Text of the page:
***TRIGGER WARNING: The following post discusses sensitive topics, including sexual trauma.***


It’s not a comfortable feeling knowing that as clinicians we get things wrong. It is inevitable that we do – to err is human. We learn to try to forgive ourselves and encourage our clients to talk the mistake through with us. The successful practitioners amongst us will use the situation, if the client is willing and in the correct mindset, to further understand our client and deepen the therapeutic alliance.

When it comes to clients that have Complex Trauma, CPTSD, or PTSD as a result of suffering horrific abuse, domestic violence, gun crime, rape, war, or sex trafficking, we often make one continuous, ultimately damaging error. I know I have made the error, and I also know I have been on the receiving end of that error. Honestly, I don’t know which is worse.

Judith Herman puts it so succinctly in her book Trauma and Recovery. Essentially, she says that — as therapists, counselors, shrinks, whatever — we have the urge to downplay the power of the perpetrator, to make it less. We try to guide our clients to feel that they can gain control of their life, their recovery, and their pain. We try to guide them to feeling (hopefully) that their abuser no longer holds control or power. In the present, the client has control and power.

“I am the master of my fate: I am the captain of my soul.” Poet William Ernest Henley, Inviticus (1875)

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The truth of the matter is that there are dangerous, nasty, and incredibly evil people in this world. We know this to be true better than most. The depths and levels to which human beings are willing to betray, inflict pain upon, and terrorise other human beings often go so far as to include those that are deserving of unconditional love.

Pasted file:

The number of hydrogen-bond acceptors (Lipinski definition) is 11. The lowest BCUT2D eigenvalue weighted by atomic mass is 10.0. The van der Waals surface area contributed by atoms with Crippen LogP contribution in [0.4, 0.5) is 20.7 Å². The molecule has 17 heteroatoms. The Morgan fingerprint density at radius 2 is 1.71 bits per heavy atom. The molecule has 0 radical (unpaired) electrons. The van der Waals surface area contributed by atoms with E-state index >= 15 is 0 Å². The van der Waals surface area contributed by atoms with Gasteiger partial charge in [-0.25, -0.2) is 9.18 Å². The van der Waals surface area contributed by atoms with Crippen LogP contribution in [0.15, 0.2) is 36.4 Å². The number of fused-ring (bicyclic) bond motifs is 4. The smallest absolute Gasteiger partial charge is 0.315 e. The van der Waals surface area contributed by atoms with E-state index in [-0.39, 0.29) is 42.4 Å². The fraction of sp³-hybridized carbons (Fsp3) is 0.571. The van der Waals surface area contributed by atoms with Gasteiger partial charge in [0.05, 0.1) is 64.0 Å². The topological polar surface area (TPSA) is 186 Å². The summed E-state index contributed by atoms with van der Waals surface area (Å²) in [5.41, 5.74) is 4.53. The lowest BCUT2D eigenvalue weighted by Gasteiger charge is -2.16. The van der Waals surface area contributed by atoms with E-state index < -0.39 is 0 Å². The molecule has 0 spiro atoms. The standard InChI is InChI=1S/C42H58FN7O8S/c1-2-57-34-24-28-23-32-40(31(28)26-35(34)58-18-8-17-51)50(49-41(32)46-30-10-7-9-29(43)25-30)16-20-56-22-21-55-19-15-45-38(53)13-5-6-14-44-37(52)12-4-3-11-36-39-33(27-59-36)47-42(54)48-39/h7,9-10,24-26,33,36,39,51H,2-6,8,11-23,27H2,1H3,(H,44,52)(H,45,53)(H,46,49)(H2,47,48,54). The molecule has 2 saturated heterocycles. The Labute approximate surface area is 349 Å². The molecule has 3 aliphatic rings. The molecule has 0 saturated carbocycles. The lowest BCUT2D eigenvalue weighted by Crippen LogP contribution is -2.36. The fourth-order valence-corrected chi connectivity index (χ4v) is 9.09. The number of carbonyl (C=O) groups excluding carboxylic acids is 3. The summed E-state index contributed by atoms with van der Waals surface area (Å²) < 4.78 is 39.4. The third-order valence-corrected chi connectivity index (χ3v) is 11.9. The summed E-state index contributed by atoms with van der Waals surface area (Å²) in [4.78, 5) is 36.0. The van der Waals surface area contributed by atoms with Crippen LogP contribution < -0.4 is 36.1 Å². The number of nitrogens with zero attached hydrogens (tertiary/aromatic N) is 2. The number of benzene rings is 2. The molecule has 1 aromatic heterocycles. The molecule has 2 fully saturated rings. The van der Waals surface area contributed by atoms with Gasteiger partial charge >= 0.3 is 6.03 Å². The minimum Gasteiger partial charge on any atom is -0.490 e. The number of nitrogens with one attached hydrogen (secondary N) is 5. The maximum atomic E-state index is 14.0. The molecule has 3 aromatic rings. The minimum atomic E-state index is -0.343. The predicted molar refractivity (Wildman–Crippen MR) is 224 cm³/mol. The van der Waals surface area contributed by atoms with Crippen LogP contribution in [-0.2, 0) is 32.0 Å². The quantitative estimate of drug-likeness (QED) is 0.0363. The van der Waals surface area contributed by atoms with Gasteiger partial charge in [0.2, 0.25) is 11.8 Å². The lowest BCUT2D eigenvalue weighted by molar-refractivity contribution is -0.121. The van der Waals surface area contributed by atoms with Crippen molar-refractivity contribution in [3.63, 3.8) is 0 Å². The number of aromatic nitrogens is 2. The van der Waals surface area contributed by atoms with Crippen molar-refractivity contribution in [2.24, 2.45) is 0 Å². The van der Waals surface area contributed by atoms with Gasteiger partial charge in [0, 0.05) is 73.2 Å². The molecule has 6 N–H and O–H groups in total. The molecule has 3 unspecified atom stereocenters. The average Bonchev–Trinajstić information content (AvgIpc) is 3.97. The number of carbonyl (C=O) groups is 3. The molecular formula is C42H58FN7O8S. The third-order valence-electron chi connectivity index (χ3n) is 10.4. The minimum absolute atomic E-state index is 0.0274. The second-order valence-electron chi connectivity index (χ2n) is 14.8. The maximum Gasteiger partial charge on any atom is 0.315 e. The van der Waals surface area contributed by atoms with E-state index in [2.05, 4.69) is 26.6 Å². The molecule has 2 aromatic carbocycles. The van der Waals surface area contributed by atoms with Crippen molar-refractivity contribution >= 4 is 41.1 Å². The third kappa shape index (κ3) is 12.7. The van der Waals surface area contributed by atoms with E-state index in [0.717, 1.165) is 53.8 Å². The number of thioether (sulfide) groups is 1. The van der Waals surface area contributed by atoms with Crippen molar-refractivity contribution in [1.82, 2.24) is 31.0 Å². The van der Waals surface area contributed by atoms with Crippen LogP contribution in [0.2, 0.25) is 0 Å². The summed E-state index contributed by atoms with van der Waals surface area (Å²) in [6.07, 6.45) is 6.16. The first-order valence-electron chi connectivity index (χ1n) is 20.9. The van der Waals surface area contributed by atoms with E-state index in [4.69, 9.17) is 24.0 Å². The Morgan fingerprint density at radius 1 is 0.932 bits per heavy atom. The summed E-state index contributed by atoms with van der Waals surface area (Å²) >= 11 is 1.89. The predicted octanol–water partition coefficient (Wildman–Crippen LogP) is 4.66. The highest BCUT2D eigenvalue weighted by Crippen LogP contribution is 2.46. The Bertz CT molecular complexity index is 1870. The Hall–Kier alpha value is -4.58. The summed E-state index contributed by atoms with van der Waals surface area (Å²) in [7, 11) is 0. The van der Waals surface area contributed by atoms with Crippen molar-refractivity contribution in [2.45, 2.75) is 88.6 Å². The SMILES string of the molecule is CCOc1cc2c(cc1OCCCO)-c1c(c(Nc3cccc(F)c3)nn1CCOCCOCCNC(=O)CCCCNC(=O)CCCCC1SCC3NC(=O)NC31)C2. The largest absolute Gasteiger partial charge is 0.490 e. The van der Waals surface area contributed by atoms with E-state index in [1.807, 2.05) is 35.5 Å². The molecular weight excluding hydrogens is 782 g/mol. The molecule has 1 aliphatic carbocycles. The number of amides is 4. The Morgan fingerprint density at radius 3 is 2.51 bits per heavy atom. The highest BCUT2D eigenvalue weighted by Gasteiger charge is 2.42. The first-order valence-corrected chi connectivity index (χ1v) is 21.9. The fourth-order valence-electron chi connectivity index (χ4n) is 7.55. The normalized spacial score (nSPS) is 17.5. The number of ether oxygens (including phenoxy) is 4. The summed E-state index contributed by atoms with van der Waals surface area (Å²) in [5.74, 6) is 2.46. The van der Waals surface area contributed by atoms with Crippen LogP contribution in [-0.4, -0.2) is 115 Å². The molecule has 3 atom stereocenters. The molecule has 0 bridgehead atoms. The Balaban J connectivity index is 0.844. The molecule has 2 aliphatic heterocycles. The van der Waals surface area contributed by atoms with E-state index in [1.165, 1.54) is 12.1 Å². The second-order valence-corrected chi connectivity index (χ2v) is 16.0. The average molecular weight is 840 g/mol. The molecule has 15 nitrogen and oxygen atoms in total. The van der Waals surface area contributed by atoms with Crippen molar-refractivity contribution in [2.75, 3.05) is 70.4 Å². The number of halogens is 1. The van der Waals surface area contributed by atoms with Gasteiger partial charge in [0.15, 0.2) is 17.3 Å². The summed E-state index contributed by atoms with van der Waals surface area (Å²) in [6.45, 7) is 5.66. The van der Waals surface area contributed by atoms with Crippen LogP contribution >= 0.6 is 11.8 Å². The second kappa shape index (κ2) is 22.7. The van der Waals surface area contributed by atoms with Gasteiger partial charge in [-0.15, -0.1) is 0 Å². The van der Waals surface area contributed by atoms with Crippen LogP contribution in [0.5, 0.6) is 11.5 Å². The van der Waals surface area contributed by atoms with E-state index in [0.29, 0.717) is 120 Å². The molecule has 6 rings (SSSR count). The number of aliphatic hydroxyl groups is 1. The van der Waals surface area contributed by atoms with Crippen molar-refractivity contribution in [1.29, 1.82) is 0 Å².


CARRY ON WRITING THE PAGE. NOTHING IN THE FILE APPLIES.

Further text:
We want to challenge our client’s perception of the person who has caused great harm, the perpetrator. Usually because our clients

  • self-blame, they may even self-harm as a way of punishment.
  • have an overactive sense of responsibility.
  • self-criticise.
  • exhibit chronic shame and guilt.
  • try to protect their perpetrator.
  • feel some kind of empathy for their abusers.
  • intellectualise their abuser’s behaviour.
  • suffer severe survivor’s guilt.

The list goes on and on. Abuse damages children and their subsequent attachment style as well as their ability to navigate and form relationships as adults. We all know the amount of harm and ramifications these adult children can suffer.

The thing is that the overwhelming fear in your client is not always a childhood mindset and feelings they simply haven’t dealt with or gotten over.

The seemingly excessive fear is sometimes fully grounded in reality.

While working with abuse survivors whose family members are in organised crime, women who may have suffered trans-generational trauma, women in the sex trade, women in South Africa who are terrified of being held at gunpoint when at a stop sign, I can’t tell any of these survivors that they are safe now. Maybe they are. But … maybe they aren’t.

I spoke with a nurse in Nigeria, a kind, compassionate woman. I was desperate to relocate her and find her a job within the NHS before I left International Recruitment as a career. She had been held at gunpoint six times, four of which were in front of her teenage daughter, and three had progressed from robbery into sexual assault or rape. When she spoke to me about her fears — that she did not want to be held at gunpoint again, that she did not want herself or her daughter to be sexually assaulted or raped — I couldn’t tell her she’d be safe.

While it is true that these crimes are statistically less likely in the UK than in other countries around the world, we can’t be fooled into thinking that such terrible occurrences do not occur in the UK. Incestuous family dynamics, toxic cults, and systematic abuse do appear on repeat here. In fact, they happen…every day.

We need to listen more effectively. As clinicians, we need to learn to sit with the fact that our client’s extreme fear could be wholly warranted. We need to understand that the instability could very well be a truthful representation of reality, not an overreaction in the client.

Our clients may not be able to challenge or change their perspective because their vision is 20:20, clear and true. Ours is the perception that requires readjusting, and we can’t shy away from making this change.


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